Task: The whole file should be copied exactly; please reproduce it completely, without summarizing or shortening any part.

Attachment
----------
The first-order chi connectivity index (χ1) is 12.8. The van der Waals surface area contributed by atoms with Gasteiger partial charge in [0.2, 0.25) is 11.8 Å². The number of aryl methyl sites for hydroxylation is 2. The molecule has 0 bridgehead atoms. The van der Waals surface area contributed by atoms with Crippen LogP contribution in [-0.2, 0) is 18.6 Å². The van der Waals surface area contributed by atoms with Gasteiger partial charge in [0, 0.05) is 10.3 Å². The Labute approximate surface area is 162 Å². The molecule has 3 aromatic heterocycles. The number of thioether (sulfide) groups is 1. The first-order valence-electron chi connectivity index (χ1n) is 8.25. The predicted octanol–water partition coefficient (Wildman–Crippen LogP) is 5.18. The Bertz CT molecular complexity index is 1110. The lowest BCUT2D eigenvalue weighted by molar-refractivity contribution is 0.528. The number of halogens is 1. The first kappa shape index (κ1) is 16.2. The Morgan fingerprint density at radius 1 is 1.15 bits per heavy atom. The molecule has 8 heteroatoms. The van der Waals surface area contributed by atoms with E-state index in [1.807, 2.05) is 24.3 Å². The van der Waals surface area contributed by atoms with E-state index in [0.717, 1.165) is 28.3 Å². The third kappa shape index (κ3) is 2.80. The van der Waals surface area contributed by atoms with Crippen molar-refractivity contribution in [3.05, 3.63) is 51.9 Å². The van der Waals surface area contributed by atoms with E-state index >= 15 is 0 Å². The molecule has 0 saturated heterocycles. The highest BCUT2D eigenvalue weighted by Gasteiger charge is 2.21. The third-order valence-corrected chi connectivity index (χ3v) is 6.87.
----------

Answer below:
The first-order chi connectivity index (χ1) is 12.8. The van der Waals surface area contributed by atoms with Gasteiger partial charge in [0.2, 0.25) is 11.8 Å². The number of aryl methyl sites for hydroxylation is 2. The molecule has 0 bridgehead atoms. The van der Waals surface area contributed by atoms with Crippen LogP contribution in [-0.2, 0) is 18.6 Å². The van der Waals surface area contributed by atoms with Gasteiger partial charge in [0, 0.05) is 10.3 Å². The Labute approximate surface area is 162 Å². The molecule has 3 aromatic heterocycles. The number of thioether (sulfide) groups is 1. The first-order valence-electron chi connectivity index (χ1n) is 8.25. The predicted octanol–water partition coefficient (Wildman–Crippen LogP) is 5.18. The Bertz CT molecular complexity index is 1110. The lowest BCUT2D eigenvalue weighted by molar-refractivity contribution is 0.528. The number of halogens is 1. The first kappa shape index (κ1) is 16.2. The Morgan fingerprint density at radius 1 is 1.15 bits per heavy atom. The molecule has 8 heteroatoms. The van der Waals surface area contributed by atoms with E-state index in [1.807, 2.05) is 24.3 Å². The van der Waals surface area contributed by atoms with E-state index in [0.717, 1.165) is 28.3 Å². The third kappa shape index (κ3) is 2.80. The van der Waals surface area contributed by atoms with Crippen molar-refractivity contribution in [3.05, 3.63) is 51.9 Å². The van der Waals surface area contributed by atoms with E-state index >= 15 is 0 Å². The molecule has 0 saturated heterocycles. The highest BCUT2D eigenvalue weighted by Gasteiger charge is 2.21. The third-order valence-corrected chi connectivity index (χ3v) is 6.87.